[INDOLOGY] Religious Literature with Political Purposes

Nagaraj Paturi nagarajpaturi at gmail.com
Tue Jul 7 09:31:03 UTC 2015

>By now it's the theory of social/cultural exchange. Active, bidirectional
exchange involving the "class" and the "non-class", emulations and

Why by now? When processes such as Sanskritization were being discussed,
the opposite direction processes were also being discussed just along side.
So the bidirectional view was always there. But the explanations such as
Sanskritization were focussed on one of the directions within the
bidirectional complex.

But what probably are new are approaches such as "third cultures"  (Useem,
John, Ruth Hill Useem, and John Donoghue (1963). "Men in the Middle of the
Third Culture: The Roles of American and Non-Western People in
Cross-Cultural Administration," *Human Organization ), (*Useem, John
(1971). "The Study of Cultures." Originally published in* Sociological
Focus; *reprinted in *Studies of Third Cultures: A Continuing Series, *No.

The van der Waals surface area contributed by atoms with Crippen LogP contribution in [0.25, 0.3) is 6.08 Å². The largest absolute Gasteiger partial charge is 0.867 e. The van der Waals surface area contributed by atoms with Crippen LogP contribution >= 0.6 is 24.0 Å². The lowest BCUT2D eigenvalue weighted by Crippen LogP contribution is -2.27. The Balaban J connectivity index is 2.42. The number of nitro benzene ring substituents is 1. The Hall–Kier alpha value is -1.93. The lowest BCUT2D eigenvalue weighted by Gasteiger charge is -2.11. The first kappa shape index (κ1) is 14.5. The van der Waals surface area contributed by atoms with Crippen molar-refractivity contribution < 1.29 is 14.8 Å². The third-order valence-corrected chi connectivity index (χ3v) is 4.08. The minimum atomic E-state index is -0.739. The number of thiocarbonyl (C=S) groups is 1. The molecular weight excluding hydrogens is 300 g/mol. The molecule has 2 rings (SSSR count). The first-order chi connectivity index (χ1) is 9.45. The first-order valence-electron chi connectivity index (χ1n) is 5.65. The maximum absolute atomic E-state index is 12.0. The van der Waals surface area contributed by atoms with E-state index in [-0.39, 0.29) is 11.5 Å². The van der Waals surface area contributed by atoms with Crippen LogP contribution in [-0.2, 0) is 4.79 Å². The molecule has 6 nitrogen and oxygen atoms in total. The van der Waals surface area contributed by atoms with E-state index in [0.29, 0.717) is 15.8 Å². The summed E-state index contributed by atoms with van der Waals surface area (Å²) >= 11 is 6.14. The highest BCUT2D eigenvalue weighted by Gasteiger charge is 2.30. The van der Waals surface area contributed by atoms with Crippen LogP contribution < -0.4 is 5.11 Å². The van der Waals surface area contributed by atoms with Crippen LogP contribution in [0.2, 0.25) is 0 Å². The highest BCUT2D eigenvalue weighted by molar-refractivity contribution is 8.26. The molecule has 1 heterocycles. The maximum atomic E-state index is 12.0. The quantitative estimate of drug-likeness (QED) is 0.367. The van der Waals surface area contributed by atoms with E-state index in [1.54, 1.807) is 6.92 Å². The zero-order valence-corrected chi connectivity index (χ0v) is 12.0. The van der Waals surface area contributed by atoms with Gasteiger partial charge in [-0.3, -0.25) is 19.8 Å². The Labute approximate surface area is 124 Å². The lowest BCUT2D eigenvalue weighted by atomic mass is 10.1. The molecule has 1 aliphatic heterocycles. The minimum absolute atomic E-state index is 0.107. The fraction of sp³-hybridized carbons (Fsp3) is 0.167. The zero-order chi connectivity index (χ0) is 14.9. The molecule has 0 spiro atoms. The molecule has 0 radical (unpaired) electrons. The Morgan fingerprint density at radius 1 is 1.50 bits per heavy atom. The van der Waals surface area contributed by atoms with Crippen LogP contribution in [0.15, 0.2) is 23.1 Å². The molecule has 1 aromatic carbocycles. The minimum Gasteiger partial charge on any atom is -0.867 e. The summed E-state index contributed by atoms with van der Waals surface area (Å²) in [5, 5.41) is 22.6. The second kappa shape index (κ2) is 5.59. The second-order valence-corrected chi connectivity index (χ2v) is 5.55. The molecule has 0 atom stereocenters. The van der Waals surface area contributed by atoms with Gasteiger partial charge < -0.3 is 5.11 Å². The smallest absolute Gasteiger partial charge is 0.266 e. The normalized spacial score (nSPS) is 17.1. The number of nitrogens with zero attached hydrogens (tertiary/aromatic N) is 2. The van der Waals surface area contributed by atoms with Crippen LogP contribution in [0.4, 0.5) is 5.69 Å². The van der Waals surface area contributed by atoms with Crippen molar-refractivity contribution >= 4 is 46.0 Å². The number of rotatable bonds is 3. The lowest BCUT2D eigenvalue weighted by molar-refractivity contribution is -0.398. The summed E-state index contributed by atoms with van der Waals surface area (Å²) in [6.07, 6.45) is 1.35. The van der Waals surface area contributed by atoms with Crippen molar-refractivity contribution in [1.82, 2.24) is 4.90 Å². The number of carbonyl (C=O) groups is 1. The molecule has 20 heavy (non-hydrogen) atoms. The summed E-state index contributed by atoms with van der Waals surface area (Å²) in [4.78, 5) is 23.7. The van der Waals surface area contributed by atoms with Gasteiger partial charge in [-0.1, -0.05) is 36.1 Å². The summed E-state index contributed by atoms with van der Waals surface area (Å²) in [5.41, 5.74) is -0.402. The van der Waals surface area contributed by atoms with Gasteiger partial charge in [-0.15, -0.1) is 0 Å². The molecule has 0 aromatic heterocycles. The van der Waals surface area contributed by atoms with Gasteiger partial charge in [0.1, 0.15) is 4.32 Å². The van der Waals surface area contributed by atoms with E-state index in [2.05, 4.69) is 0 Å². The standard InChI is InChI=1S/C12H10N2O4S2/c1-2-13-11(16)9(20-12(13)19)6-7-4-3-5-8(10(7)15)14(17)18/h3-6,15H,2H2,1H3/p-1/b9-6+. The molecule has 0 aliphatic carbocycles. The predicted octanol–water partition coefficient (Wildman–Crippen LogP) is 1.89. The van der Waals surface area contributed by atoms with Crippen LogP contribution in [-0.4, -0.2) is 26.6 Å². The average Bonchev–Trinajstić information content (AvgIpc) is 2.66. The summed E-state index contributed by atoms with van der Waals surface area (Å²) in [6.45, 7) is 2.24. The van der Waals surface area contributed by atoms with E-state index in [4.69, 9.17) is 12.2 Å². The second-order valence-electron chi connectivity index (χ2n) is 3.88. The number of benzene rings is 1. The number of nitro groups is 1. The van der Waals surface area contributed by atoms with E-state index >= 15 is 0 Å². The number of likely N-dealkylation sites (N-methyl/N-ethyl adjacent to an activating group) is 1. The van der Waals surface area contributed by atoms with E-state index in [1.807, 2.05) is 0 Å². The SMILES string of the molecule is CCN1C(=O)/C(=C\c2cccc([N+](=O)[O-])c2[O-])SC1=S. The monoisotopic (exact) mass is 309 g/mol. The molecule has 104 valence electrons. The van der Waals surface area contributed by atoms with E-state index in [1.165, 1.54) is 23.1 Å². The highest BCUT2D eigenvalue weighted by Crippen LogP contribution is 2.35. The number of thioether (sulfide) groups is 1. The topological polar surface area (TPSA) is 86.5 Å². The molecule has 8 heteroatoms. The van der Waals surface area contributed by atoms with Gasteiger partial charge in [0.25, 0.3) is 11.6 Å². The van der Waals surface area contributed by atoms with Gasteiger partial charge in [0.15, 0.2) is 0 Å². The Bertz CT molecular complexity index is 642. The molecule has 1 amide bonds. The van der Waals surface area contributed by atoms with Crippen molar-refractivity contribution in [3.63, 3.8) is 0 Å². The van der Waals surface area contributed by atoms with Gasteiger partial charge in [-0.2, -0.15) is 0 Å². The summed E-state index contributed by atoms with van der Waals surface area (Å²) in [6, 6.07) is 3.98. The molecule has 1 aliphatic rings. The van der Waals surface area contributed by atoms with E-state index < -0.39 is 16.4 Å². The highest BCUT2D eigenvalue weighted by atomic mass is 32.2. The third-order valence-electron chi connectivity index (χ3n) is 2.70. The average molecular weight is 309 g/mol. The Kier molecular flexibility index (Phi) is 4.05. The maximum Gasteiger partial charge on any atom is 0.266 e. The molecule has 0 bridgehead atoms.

6. East Lansing: Institute for International Studies in Education, Michigan
State University, no date.*)*

This approach is being looked at as "  a radical democratic political
theory which goes beyond both traditional liberalism and Marxism" (*The
Concept of "Third Cultures" in Intercultural Ethics *- Richard Evanoff
, *Eubios
Journal of Asian and International Bioethics* 10 (2000), 126-129. )

Can we see puranic/agamic etc. as "third cultures" emerging as a result of
intercultural interactions between Vedic and folk , Vedic and tribal etc. ?

Prof.Nagaraj Paturi

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